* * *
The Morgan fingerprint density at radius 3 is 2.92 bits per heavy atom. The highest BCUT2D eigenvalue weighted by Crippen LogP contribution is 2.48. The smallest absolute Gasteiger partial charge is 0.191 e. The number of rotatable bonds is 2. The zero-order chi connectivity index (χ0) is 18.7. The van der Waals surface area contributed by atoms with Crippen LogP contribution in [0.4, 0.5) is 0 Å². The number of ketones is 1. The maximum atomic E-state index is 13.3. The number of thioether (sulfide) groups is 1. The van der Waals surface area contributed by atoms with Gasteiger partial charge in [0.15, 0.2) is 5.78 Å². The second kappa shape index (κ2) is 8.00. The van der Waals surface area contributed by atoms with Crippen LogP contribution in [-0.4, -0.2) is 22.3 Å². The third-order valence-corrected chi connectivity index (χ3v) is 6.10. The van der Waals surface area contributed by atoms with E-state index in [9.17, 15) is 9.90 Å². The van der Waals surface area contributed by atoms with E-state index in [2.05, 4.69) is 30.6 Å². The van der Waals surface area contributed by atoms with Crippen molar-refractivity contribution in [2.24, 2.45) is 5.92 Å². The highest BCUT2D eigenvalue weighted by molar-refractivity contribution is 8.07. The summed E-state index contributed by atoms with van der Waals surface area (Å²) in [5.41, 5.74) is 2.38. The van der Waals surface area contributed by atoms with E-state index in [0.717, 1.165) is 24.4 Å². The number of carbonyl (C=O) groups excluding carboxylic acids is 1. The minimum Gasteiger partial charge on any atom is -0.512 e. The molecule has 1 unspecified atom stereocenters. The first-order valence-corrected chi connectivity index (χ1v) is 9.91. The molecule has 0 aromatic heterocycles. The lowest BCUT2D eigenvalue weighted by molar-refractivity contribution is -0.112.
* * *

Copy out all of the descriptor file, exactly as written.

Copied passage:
The Morgan fingerprint density at radius 3 is 2.92 bits per heavy atom. The highest BCUT2D eigenvalue weighted by Crippen LogP contribution is 2.48. The smallest absolute Gasteiger partial charge is 0.191 e. The number of rotatable bonds is 2. The zero-order chi connectivity index (χ0) is 18.7. The van der Waals surface area contributed by atoms with Crippen LogP contribution in [0.4, 0.5) is 0 Å². The number of ketones is 1. The maximum atomic E-state index is 13.3. The number of thioether (sulfide) groups is 1. The van der Waals surface area contributed by atoms with Gasteiger partial charge in [0.15, 0.2) is 5.78 Å². The second kappa shape index (κ2) is 8.00. The van der Waals surface area contributed by atoms with Crippen LogP contribution in [-0.4, -0.2) is 22.3 Å². The third-order valence-corrected chi connectivity index (χ3v) is 6.10. The van der Waals surface area contributed by atoms with E-state index in [9.17, 15) is 9.90 Å². The van der Waals surface area contributed by atoms with E-state index in [2.05, 4.69) is 30.6 Å². The van der Waals surface area contributed by atoms with Crippen molar-refractivity contribution in [2.24, 2.45) is 5.92 Å². The highest BCUT2D eigenvalue weighted by molar-refractivity contribution is 8.07. The summed E-state index contributed by atoms with van der Waals surface area (Å²) in [5.41, 5.74) is 2.38. The van der Waals surface area contributed by atoms with E-state index in [0.717, 1.165) is 24.4 Å². The number of carbonyl (C=O) groups excluding carboxylic acids is 1. The minimum Gasteiger partial charge on any atom is -0.512 e. The molecule has 1 unspecified atom stereocenters. The first-order valence-corrected chi connectivity index (χ1v) is 9.91. The molecule has 0 aromatic heterocycles. The lowest BCUT2D eigenvalue weighted by molar-refractivity contribution is -0.112.